Evaluation of the Role of Phospholipids in Fatty Acid Delivery to the Fetus During Pregnancy
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Docosahexaenoic acid (DHA) is an omega-3 highly unsaturated fatty acid that plays an important role in fetal brain development. The fetal demand for DHA appears to be met by placental transport and various maternal physiological adaptations. Estrogen, which is elevated during pregnancy, is associated with increased DHA biosynthesis, but estrogen is also implicated in the synthesis of phospholipids, specifically the regulation of phosphatidyl ethanolamine methyltransferase (PEMT) that methylates phosphatidyl ethanolamine (PE) to form phosphatidyl choline (PC). PE in various tissues is typically enriched in DHA relative to PC, but PC is the dominant phospholipid in plasma. The conversion of PE to PC by PEMT as a potential mechanism to mobilize maternal DHA to plasma for placental transport was examined in diets that mimic human fatty acid intakes with and without DHA as well as in a standard rat chow diet low in DHA. Rats were examined at baseline, day 15 and day 20 of pregnancy, and 7 days post partum. The accumulation of fatty acids into lipid fractions in maternal plasma and liver were determined with DHA in PC increasing dramatically at day 20, particularly in plasma. PEMT mRNA expression was increased at day 15 and PEMT liver protein tended to be increased at day 20 of pregnancy. In addition, increased dietary DHA appeared to be associated with increased expression of PEMT suggesting DHA hepatic concentrations may be upregulating PEMT by a substrate feed forward mechanism. Given the supporting role of PEMT in mobilizing DHA, and the extent of the increase of DHA in plasma PC during the last stages of pregnancy, other mechanisms are likely involved that remain to be elucidated.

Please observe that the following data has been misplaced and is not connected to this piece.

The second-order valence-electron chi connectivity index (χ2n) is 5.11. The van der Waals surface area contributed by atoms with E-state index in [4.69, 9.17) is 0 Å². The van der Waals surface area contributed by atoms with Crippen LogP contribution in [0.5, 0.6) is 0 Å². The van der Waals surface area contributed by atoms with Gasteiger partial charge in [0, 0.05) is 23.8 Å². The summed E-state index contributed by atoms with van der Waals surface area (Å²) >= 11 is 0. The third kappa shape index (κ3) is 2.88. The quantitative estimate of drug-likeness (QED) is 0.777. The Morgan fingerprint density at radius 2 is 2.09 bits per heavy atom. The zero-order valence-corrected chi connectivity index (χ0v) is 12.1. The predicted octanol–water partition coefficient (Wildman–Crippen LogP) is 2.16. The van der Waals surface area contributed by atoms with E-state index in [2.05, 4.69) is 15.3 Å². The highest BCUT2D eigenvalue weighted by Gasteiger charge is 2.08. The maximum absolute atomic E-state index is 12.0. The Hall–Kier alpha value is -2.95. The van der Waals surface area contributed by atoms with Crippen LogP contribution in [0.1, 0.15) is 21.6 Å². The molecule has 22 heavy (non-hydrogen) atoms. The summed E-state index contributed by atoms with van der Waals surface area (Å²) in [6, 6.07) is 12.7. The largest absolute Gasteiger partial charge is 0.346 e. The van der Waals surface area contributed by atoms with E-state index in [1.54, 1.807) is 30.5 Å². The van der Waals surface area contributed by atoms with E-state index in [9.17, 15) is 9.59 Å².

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Alan Chalil (2013). Evaluation of the Role of Phospholipids in Fatty Acid Delivery to the Fetus During Pregnancy. UWSpace. http://hdl.handle.net/10012/7663